Andy Gottesman / Multimedia Editor
Ohio State has suspended football coach Jim Tressel for the first two games of the 2011 season for violating provisions of an NCAA rule when he failed to report information involving two Buckeye football players.
As part of its self-report, the university also imposed a $250,000 fine; a public reprimand and apology; and attendance at a compliance seminar.
Tressel, President E. Gordon Gee and athletic director Gene Smith addressed the media Tuesday evening at the Jack Nicklaus Museum.
“The most pathetic thing is a leader looking for self-pity,” Tressel said quoting President George W. Bush. “So at no point in this time…am I looking for anything other than doing what needs to be done.”
Smith said the NCAA still has to provide feedback on the self-imposed sanctions and additional penalties “could happen.”
Yahoo Sports reported Monday that Tressel was made aware that quarterback Terrelle Pryor and four other juniors sold memorabilia to the owner of Fine Line Ink tattoos in Columbus in April. OSU reported the violations to the NCAA on Dec. 8, 2010. The NCAA handed down five-game suspensions to the five juniors on Dec. 23, 2010.
The NCAA granted the players eligibility for the Sugar Bowl, which Tressel only allowed the suspended juniors to attend after they pledged to return for their senior seasons.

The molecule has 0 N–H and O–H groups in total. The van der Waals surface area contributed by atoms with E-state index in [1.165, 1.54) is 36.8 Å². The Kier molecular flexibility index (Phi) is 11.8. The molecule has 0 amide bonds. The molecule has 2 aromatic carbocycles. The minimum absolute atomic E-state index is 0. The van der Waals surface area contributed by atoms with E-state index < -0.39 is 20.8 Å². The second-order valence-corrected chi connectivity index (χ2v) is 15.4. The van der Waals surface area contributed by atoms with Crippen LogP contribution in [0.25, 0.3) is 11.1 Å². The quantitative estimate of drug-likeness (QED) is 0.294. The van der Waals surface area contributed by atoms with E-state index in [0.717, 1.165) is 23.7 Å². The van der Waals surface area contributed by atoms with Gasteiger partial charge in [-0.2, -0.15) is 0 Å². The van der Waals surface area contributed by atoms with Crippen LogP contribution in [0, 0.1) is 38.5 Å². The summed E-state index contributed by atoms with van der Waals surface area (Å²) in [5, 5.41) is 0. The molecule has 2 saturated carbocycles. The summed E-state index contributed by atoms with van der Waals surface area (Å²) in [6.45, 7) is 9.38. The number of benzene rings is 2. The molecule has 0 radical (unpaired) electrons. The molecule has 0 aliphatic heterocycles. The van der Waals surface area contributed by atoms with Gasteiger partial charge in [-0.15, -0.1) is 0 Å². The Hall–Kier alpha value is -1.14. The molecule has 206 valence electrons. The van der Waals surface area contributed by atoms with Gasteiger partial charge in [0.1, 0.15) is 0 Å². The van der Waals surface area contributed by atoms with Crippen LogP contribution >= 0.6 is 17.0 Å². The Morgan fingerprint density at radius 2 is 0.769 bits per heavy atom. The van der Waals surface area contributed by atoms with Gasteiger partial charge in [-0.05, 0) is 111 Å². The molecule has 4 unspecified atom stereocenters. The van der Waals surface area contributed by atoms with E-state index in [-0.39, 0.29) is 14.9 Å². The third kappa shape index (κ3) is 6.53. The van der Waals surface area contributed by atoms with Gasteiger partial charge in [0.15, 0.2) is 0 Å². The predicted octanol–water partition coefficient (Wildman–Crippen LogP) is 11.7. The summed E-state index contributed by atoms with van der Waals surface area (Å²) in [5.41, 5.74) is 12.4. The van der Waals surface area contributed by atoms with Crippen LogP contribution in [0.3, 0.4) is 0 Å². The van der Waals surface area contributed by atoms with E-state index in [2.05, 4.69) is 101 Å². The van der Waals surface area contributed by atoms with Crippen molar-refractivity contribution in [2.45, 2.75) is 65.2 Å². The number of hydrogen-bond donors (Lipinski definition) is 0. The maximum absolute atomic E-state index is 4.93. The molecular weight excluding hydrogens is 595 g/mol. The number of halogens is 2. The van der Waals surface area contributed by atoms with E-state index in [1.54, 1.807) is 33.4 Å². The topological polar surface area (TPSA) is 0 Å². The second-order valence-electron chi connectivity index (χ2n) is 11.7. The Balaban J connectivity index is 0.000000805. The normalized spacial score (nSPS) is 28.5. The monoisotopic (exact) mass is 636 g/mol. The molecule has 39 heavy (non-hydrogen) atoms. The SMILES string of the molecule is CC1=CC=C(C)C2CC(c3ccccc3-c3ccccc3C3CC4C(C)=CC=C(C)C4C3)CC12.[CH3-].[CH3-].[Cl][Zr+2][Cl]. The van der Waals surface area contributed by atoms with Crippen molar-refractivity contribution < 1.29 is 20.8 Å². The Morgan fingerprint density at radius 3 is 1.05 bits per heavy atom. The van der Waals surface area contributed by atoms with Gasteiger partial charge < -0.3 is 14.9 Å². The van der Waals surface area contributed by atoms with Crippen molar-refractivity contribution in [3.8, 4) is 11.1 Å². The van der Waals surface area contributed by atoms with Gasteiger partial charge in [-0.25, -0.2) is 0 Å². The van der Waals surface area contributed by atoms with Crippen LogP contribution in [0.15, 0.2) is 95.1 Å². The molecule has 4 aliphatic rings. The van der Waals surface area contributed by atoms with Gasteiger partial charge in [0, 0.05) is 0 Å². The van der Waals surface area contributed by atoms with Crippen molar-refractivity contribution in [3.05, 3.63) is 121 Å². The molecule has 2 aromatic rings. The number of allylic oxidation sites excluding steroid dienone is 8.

OSU beat Arkansas, 31-26, in the Sugar Bowl on Jan. 4. An interception by defensive end Solomon Thomas ended a Razorbacks drive in Buckeye territory with less than a minute left, sealing the victory.
Besides Thomas and Pryor, the other juniors suspended for the first five games of next season are: offensive lineman Mike Adams, running back Dan Herron, and wide receiver DeVier Posey.
This isn’t the first time Tressel has faced scrutiny for NCAA infractions within the OSU football program.
Running back Maurice Clarett was suspended for the 2003 season for accepting improper benefits.
Quarterback Troy Smith was suspended for the 2004 Alamo Bowl and 2005 season opener after accepting money from a booster.
Tressel was scheduled to sign copies of his book, “Life Promises for Success,” at Barnes & Noble on OSU’s campus tonight from 7-9. The store confirmed to The Lantern Tuesday afternoon that the event was postponed until Spring Quarter.